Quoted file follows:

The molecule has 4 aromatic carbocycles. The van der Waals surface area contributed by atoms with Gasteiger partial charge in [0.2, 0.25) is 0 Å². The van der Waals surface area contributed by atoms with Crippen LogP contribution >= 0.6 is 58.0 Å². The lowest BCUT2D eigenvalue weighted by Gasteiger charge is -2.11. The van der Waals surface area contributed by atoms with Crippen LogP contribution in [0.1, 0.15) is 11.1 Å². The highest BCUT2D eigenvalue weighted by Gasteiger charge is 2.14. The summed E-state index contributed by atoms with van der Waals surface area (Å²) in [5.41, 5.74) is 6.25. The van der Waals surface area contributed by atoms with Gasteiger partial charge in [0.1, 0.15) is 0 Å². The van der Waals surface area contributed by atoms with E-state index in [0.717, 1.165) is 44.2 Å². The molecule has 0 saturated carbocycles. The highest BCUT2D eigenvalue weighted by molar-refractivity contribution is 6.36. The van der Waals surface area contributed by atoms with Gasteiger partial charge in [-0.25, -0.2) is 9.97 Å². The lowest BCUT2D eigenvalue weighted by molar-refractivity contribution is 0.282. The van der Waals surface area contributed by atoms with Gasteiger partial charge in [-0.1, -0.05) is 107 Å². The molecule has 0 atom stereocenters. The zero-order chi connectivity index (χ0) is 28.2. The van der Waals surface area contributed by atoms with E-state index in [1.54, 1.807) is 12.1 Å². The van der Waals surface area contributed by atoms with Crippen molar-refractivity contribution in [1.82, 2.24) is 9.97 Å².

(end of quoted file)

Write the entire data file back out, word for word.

The molecule has 4 aromatic carbocycles. The van der Waals surface area contributed by atoms with Gasteiger partial charge in [0.2, 0.25) is 0 Å². The van der Waals surface area contributed by atoms with Crippen LogP contribution >= 0.6 is 58.0 Å². The lowest BCUT2D eigenvalue weighted by Gasteiger charge is -2.11. The van der Waals surface area contributed by atoms with Crippen LogP contribution in [0.1, 0.15) is 11.1 Å². The highest BCUT2D eigenvalue weighted by Gasteiger charge is 2.14. The summed E-state index contributed by atoms with van der Waals surface area (Å²) in [5.41, 5.74) is 6.25. The van der Waals surface area contributed by atoms with Gasteiger partial charge in [0.1, 0.15) is 0 Å². The van der Waals surface area contributed by atoms with E-state index in [0.717, 1.165) is 44.2 Å². The molecule has 0 saturated carbocycles. The highest BCUT2D eigenvalue weighted by molar-refractivity contribution is 6.36. The van der Waals surface area contributed by atoms with Gasteiger partial charge in [-0.25, -0.2) is 9.97 Å². The lowest BCUT2D eigenvalue weighted by molar-refractivity contribution is 0.282. The van der Waals surface area contributed by atoms with Gasteiger partial charge in [-0.1, -0.05) is 107 Å². The molecule has 0 atom stereocenters. The zero-order chi connectivity index (χ0) is 28.2. The van der Waals surface area contributed by atoms with E-state index in [1.54, 1.807) is 12.1 Å². The van der Waals surface area contributed by atoms with Crippen molar-refractivity contribution in [1.82, 2.24) is 9.97 Å².